Venezuelans unite for survival in Juarez


A group of Venezuelan migrants show reporters a cardboard box on a dirt road north of Juarez, Mexico. so that I can sleep at night.

Juarez, Mexico (Border report) – A group of Venezuelan immigrants huddling in an alleyway north of Juarez overlooking the Rio Grande refuses to give up on the American Dream.

A cold and hungry group member tells a visiting Dutch TV crew about the 2,000-mile journey to the U.S.-Mexico border and how they survived for months in a foreign land.

“Brothers, we share everything. Omar, a Venezuelan national, said.

Some of Omar’s relatives were able to turn themselves in to U.S. immigration at the El Paso, Texas border wall. They were released on parole and notified to appear in immigration court when asked to begin what could be years of judicial proceedings. They are now in an East Coast city and starting a new life.

Omar learns that he must secure a sponsor in the United States and file an asylum application using a mobile phone app called CBP One. However, he has had problems using the app and, like other members of the group, wonders whether their previous expulsion from the United States under Title 42 Public Health Regulations will affect their application.

“Our family is not with us […] Almost everyone is there. I’m alone But right now, it’s my family that’s in this place,” Omar said, referring to the six migrants around him this week.

A block away, another group of Venezuelans were hastily washing the windshields of parked cars, hoping their drivers would share spare change.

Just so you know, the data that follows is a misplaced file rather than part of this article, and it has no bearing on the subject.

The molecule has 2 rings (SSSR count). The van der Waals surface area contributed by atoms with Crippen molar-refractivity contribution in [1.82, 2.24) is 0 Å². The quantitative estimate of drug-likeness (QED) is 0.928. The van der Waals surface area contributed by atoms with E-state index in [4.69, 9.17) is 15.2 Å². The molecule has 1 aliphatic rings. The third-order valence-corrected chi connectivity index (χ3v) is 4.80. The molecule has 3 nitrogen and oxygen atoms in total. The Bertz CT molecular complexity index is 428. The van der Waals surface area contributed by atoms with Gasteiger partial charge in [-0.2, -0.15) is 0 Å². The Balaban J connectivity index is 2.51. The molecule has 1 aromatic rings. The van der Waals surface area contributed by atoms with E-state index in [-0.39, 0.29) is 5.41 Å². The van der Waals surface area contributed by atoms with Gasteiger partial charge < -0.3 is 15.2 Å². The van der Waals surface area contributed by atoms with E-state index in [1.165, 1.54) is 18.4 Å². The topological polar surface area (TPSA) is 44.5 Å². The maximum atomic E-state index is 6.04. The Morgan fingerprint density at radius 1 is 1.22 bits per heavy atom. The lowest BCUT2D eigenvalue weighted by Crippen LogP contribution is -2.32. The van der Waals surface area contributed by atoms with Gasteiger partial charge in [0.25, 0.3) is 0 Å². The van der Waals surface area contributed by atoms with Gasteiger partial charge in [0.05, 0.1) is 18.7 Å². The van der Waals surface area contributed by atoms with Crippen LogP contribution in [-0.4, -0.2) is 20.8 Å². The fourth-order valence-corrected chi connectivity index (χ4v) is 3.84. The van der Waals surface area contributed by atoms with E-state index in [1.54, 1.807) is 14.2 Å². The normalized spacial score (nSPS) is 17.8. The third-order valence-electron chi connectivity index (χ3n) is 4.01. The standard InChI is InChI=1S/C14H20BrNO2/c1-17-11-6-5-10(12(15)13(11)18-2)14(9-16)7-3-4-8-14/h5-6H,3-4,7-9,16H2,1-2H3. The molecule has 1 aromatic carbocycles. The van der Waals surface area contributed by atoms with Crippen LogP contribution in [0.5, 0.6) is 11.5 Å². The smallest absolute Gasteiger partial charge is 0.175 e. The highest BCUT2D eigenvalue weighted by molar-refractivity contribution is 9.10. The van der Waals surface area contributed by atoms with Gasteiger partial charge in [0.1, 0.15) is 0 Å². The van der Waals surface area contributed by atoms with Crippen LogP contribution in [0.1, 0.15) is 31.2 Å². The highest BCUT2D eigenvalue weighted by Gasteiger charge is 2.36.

Officials in Juarez told Border Report they are having trouble convincing many Venezuelans to sleep in shelters to protect themselves.

Migrants say it’s not that easy. Shelters near the Rio Grande are full. Their operators are only accepting women and children, they said.

Ervin, who is part of Omar’s group, showed reporters the location of a dirt alley where Venezuelans lie on cardboards and rags at night and cover themselves with donated blankets.

“It’s hard to sleep on the street,” he said. “And the police won’t leave you in peace.”

Over the past few weeks, Juárez authorities have urged Venezuelans to stay clear of intersections to avoid being run over by cars. They have also responded to complaints from some merchants in tourist areas.

Venezuelans may possibly move to another street corner, but will be replaced by new groups, said Santiago Gonzalez Reyes, head of Juarez’s human rights department.

There is also the problem of the city of Juarez one of the highest murder rates in the world and where immigrants are Targeted by smugglers and kidnappersaccording to U.S. Immigration Advocates.

Safety is one reason Venezuelans unite. Several groups were observed standing and walking in the streets of north Juarez this week.

Venezuelans say they will be happy to leave Juarez once the US opens up to them. In the meantime they say they are not going anywhere.

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